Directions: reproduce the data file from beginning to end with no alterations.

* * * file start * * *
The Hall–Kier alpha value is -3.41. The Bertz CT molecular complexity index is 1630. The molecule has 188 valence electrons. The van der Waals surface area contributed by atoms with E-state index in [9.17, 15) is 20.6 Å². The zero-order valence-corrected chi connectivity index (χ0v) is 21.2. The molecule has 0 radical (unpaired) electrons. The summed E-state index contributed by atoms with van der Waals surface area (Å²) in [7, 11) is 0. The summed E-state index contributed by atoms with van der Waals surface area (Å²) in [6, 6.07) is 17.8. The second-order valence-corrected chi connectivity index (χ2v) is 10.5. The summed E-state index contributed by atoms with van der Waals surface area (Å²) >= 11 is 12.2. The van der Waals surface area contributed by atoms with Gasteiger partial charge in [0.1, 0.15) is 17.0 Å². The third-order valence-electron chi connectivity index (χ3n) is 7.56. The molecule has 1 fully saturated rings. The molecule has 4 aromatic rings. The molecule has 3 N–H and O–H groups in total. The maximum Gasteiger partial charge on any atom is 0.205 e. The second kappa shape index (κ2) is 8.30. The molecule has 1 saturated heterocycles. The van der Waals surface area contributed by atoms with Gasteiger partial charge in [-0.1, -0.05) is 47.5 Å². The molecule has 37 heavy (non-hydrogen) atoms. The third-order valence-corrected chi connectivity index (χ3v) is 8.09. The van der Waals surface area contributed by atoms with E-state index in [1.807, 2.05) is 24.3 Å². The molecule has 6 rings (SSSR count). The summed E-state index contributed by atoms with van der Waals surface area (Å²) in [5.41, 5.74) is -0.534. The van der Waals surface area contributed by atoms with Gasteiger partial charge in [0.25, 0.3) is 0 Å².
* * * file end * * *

The Hall–Kier alpha value is -3.41. The Bertz CT molecular complexity index is 1630. The molecule has 188 valence electrons. The van der Waals surface area contributed by atoms with E-state index in [9.17, 15) is 20.6 Å². The zero-order valence-corrected chi connectivity index (χ0v) is 21.2. The molecule has 0 radical (unpaired) electrons. The summed E-state index contributed by atoms with van der Waals surface area (Å²) in [7, 11) is 0. The summed E-state index contributed by atoms with van der Waals surface area (Å²) in [6, 6.07) is 17.8. The second-order valence-corrected chi connectivity index (χ2v) is 10.5. The summed E-state index contributed by atoms with van der Waals surface area (Å²) >= 11 is 12.2. The van der Waals surface area contributed by atoms with Gasteiger partial charge in [0.1, 0.15) is 17.0 Å². The third-order valence-electron chi connectivity index (χ3n) is 7.56. The molecule has 1 fully saturated rings. The molecule has 4 aromatic rings. The molecule has 3 N–H and O–H groups in total. The maximum Gasteiger partial charge on any atom is 0.205 e. The second kappa shape index (κ2) is 8.30. The molecule has 1 saturated heterocycles. The van der Waals surface area contributed by atoms with Gasteiger partial charge in [-0.1, -0.05) is 47.5 Å². The molecule has 37 heavy (non-hydrogen) atoms. The third-order valence-corrected chi connectivity index (χ3v) is 8.09. The van der Waals surface area contributed by atoms with E-state index in [1.807, 2.05) is 24.3 Å². The molecule has 6 rings (SSSR count). The summed E-state index contributed by atoms with van der Waals surface area (Å²) in [5.41, 5.74) is -0.534. The van der Waals surface area contributed by atoms with Gasteiger partial charge in [0.25, 0.3) is 0 Å².